Bay Area

Oakland Cops Seek ‘Person of Interest’ in Muralist’s Killing

Investigators release image of man they seek to question in fatal shooting of 27-year-old Antonio Ramos.

When A’s and Raiders Overlap: The Great Oakland Coliseum Changeover

Groundskeeper is tasked with overseeing the only stadium in the country shared by the NFL and MLB.

Who’s Responsible for Your Uber Driver’s Health Coverage?

A startup called Stride Health is working with Uber, Taskrabbit and Postmates to help their workers find affordable health insurance. Is it enough?

Gov. Brown Signs Bill Imposing Total Ban on Ivory Sales

New law aims to close a loophole that had allowed marketing of 'antique' ivory to continue.

Recently on KQED Public Radio

Forum With Michael Krasny

Bay Area Lawmakers Push for Exoneration of Port Chicago 50

On July 17, 1944, explosions at the Port Chicago Naval facility near Concord killed 320 men, 202 of them African-Americans assigned to loading munitions onto cargo ships. Following the tragedy, white sailors were granted leave while African-American sailors were ordered to return to duty at Mare Island Naval Shipyard. Fifty sailors mutinied, refusing to work in the same hazardous conditions that caused the explosion. The Navy convicted the "Port Chicago 50," as the group came to be known, and sentenced them to up to 15 years hard labor. After serving two years, the group was granted clemency. Today, Bay Area lawmakers are urging Obama to go beyond clemency and offer these men exoneration.

Report: UC System Most Economically Diverse Among Nation's Top Schools

The University of California is an "upward-mobility machine." That's according to the New York Times, which last week issued its 2015 College Access Index ranking the economic diversity of the nation's most selective colleges. UC campuses took six of the seven top spots, based on the cost of attendance and the number of students enrolled who receive federal Pell grants. We speak with New York Times editor David Leonhardt about what UC has done to earn its rankings, what other schools might learn and about the role of education in helping people climb the economic ladder.

State Lawmakers Pass Comprehensive Bills to Regulate Medical Marijuana

Just before midnight Friday, California lawmakers passed three bills to create licensing and operating rules for the state's medical marijuana industry. The legislation, which awaits the governor's signature, is the state's first attempt to regulate the cultivation, transport, sale and use of medical marijuana since voters legalized it in 1996. What would change for the industry, and what would the legislation mean for efforts to legalize recreational marijuana in the state?

Increased Ferry Ridership Drives Expansion Plans

Ridership is soaring on all Bay Area ferry lines. The Oakland/Alameda to San Francisco route is up 140 percent over the last five years. The Vallejo to San Francisco route is up 75 percent. In response, the agency overseeing the service has commissioned two new passenger boats and additional trips have been added through October. We'll discuss what the region's growing ferry ridership means for traffic congestion and the environment as well as get an update on a planned route between Richmond and San Francisco.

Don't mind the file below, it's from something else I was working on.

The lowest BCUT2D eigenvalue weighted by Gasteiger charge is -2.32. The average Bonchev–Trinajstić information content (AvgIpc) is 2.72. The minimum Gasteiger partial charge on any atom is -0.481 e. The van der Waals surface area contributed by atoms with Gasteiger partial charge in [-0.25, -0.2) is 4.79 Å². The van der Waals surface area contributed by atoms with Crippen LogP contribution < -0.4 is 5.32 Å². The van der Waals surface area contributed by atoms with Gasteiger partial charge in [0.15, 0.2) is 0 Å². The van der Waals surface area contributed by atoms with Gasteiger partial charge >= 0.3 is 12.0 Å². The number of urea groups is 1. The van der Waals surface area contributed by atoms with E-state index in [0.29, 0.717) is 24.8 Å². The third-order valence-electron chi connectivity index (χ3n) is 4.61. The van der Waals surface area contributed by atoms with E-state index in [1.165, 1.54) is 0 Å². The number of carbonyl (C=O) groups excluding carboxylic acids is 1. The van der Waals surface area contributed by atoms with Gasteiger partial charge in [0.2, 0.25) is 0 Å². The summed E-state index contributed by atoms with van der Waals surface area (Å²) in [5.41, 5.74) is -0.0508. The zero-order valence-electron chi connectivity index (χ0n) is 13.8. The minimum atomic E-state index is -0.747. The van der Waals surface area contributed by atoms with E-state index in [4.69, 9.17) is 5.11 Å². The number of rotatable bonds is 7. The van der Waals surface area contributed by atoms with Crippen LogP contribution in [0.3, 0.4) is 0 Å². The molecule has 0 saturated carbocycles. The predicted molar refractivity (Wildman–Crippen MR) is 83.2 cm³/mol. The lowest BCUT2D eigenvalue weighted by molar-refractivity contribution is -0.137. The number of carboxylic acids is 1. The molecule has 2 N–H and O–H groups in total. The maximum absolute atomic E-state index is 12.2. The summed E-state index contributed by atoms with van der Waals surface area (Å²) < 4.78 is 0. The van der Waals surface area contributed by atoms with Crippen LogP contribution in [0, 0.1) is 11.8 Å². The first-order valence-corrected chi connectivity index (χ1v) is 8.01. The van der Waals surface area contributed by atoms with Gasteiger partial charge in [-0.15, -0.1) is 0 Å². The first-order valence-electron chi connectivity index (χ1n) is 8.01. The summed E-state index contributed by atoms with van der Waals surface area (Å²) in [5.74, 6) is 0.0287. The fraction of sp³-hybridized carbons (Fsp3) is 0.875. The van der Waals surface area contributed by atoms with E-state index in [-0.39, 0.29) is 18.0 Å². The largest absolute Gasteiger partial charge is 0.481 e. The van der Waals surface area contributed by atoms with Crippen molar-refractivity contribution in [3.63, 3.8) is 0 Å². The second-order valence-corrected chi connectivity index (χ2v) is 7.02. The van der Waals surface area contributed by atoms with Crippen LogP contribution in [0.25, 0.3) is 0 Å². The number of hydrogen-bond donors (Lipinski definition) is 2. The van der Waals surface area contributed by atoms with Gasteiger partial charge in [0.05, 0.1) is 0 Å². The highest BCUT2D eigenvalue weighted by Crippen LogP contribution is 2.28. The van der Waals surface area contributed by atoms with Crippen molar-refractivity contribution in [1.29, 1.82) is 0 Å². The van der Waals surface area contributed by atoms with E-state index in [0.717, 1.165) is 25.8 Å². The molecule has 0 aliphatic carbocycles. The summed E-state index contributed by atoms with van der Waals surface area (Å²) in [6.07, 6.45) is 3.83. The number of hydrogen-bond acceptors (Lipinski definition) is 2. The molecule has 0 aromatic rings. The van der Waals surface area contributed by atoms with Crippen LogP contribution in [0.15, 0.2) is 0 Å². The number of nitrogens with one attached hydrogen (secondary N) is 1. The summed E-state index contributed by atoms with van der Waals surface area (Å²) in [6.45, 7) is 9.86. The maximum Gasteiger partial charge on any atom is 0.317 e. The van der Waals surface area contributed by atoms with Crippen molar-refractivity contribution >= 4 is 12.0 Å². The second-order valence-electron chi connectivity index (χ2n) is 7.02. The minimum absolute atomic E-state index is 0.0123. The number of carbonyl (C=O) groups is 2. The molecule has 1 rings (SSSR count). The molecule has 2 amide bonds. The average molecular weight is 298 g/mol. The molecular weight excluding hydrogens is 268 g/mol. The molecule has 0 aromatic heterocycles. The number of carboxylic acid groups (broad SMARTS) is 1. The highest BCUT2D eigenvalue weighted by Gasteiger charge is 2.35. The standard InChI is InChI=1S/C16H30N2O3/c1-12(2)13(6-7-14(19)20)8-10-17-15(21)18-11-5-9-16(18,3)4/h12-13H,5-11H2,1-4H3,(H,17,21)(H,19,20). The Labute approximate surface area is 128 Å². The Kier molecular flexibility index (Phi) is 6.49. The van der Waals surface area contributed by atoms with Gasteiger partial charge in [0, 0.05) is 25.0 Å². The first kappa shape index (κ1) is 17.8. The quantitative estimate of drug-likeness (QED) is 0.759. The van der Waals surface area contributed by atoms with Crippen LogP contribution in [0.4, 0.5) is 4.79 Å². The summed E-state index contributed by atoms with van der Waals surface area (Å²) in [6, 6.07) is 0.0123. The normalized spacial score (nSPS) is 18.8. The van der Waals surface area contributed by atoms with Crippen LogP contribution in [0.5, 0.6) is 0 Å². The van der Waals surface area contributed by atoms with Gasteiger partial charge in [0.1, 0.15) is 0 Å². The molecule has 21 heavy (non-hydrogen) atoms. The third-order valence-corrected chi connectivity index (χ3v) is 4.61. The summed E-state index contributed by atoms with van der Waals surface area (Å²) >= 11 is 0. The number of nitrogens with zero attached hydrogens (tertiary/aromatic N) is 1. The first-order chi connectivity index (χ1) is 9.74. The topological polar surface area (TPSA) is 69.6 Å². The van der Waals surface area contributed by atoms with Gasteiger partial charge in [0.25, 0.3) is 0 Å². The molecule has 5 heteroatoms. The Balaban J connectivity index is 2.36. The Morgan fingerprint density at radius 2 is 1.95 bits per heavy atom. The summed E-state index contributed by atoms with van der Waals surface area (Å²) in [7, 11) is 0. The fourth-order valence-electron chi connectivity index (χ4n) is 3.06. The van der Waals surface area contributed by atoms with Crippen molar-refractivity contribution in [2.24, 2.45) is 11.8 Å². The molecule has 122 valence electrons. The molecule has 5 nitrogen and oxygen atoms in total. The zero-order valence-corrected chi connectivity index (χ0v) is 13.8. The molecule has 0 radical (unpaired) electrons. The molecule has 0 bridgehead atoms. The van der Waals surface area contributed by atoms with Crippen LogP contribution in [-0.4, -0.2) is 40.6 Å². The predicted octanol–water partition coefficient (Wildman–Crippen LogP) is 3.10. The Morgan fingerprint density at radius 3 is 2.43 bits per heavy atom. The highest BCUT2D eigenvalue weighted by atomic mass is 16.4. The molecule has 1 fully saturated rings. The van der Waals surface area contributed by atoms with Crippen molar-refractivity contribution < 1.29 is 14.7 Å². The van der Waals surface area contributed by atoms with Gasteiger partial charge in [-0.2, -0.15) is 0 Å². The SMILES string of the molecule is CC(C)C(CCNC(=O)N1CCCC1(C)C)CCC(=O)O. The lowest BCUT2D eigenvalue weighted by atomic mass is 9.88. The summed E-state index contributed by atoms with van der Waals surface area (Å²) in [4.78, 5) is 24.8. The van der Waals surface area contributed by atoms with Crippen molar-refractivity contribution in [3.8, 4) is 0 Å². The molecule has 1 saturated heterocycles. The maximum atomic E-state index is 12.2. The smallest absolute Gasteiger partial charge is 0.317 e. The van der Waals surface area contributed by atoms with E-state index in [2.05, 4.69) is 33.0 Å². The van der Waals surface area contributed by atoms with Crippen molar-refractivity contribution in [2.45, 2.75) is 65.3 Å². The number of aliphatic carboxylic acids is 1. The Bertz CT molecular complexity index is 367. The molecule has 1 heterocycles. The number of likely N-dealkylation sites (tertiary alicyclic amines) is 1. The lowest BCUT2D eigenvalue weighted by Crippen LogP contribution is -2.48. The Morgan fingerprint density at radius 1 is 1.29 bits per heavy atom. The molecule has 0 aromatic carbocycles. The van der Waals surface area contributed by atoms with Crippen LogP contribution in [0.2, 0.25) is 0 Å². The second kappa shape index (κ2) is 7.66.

The California Report

President Obama Grants Disaster Relief in Wake of Napa Quake

President Barack Obama has declared last month's South Napa Earthquake a major disaster. The declaration frees up emergency federal dollars for California. The White House didn't say how much, but Gov. Brown's office has identified an estimated $87 million worth of costs that could be reimbursed. Federal funds will go to reimburse state and local governments and non-profits for emergency work, and repairs and replacement of public facilities.

Recycled Wastewater Program Keeps East Bay Gardens Alive

As the drought wears on, Californians are looking for new ways to conserve water. In the hot suburbs east of San Francisco, one water district is giving away treated sewage water for landscaping. It's the first program of its kind in the nation.

Oakland School District to Hire Learning Specialist for Undocumented Minors

Many children who fled Central America due to violence are now attending schools across California. Some districts are taking steps to prepare for the specific needs of these new students. Oakland Unified is one such system. It's perhaps the first district in the state that plans to hire an unaccompanied minor specialist.

Reunited by Crisis: Two Sisters From El Salvador Deal With Trauma

Seventeen-year-old Jennifer Cruz fled El Salvador nine months ago to escape gang violence. Like hundreds of other Central American kids who came to California, Jennifer is trying to make her way through U.S. immigration court. Meanwhile, she's living with her sister, Yesenia, in San Mateo County -- they've been reunited after years apart.